It starts out as the only film by Tsukamoto that I truly love. It may not be unconditional love, as there's still indulgence here, but it's not of passivity, but rather with strong, emotional and dramatic scenes that linger a bit too past the point of succinct affection. Then bad plot turns come in the second half and Kotoko turns into a combination of dull psychological formula and head-scratching experimentation.
A candy coloured nightmare. Disturbing, relentless, unnerving and utterly horrifying. The kalaidoscopic colours simply heighten the endless nightmare. One of the most well crafted films that I have seen for a while, and Cocco is fantastic. A harrowing and gripping picture of a woman's descent into madness to the point of no return, and one that drags you along with her.
The most alarming film I've seen since 'Secret Sunshine', and probably just as profound. Tsukamoto finds a few fresh buttons to push I didn't know I had. To say this deals simply with horror of the body, or the fear of responsibility, or horror for the future, would be an injustice to the full experience. I felt the boundaries of film technique being pushed just so slightly outward. Masterful, radical stuff.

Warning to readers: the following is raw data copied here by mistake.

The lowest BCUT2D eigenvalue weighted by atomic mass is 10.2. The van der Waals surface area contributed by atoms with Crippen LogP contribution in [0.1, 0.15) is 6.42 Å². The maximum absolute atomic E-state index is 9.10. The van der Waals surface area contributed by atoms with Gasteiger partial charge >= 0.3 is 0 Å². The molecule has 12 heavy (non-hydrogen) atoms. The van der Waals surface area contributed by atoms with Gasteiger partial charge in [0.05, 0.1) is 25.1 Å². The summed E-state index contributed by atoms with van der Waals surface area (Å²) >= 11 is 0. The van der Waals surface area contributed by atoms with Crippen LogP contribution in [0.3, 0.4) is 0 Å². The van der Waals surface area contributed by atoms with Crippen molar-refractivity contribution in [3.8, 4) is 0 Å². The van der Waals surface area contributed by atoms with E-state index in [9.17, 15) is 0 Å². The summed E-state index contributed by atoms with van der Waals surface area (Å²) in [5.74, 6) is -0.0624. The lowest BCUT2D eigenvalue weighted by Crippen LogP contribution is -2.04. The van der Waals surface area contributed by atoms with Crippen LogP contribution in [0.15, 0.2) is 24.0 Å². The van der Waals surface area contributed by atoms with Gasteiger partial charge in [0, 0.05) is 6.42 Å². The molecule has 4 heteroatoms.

TIFF '11 Wild, crazy new pic from Tsukamoto examining the on the edge minute to minute existence of a woman living a nightmare. Kotoko is a single mum unable to tell the difference between the real and the imagined. Much like Polanski's "Repulsion" her nightmares are constantly coming to life around her.She loses custody of her sun and falls into a relationship with a masochist played by Tsukamoto himself. Harrowing.
Although I think the end lacks something (something that could make the movie end in a terrific way), it's still a pretty intense (and amazing) experience to watch this film. Cocco's acting was excellent and it made me feel somewhat uncomfortable at some parts, just like the movie itself (I must say this is a good thing to me). It's not a movie for everyone to enjoy with their family, that's for sure.
This might just be Tsukamoto's most sad,depressing,heart wrenching and beautiful film yet, with all his characteristic bizarreness intact ! an unsettling and delectably absurd allegory on a mother's love for her child and the maddening extent to which this sense of love,protection,care and the resultant possessiveness can manifest ! an absorbing watch !
Japanese Screen w/ Tsukamoto & Cocco Q&A: Incredibly powerful film with an deservedly-praised performance from Cocco. Unfortunately narrative arc and any attempt at justification of the psychological problems suffered by the protagonist go out the window in favour of a deafening and terrifying portrayal of mental breakdown from the inside.